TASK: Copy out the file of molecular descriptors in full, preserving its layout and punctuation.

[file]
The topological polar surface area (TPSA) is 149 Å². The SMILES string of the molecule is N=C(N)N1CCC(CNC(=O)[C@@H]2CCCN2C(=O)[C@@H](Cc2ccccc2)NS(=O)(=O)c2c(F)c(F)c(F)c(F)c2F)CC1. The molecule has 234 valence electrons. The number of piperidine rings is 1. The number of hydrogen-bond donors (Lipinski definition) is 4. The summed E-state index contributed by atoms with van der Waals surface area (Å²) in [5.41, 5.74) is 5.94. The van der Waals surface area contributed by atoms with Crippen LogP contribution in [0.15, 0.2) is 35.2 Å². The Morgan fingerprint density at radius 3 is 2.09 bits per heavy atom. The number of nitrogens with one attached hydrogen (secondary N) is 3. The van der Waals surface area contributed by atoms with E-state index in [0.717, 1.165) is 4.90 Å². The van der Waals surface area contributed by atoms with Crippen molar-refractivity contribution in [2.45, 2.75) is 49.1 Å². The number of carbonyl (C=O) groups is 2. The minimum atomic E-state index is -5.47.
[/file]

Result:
The topological polar surface area (TPSA) is 149 Å². The SMILES string of the molecule is N=C(N)N1CCC(CNC(=O)[C@@H]2CCCN2C(=O)[C@@H](Cc2ccccc2)NS(=O)(=O)c2c(F)c(F)c(F)c(F)c2F)CC1. The molecule has 234 valence electrons. The number of piperidine rings is 1. The number of hydrogen-bond donors (Lipinski definition) is 4. The summed E-state index contributed by atoms with van der Waals surface area (Å²) in [5.41, 5.74) is 5.94. The van der Waals surface area contributed by atoms with Crippen LogP contribution in [0.15, 0.2) is 35.2 Å². The Morgan fingerprint density at radius 3 is 2.09 bits per heavy atom. The number of nitrogens with one attached hydrogen (secondary N) is 3. The van der Waals surface area contributed by atoms with E-state index in [0.717, 1.165) is 4.90 Å². The van der Waals surface area contributed by atoms with Crippen molar-refractivity contribution in [2.45, 2.75) is 49.1 Å². The number of carbonyl (C=O) groups is 2. The minimum atomic E-state index is -5.47.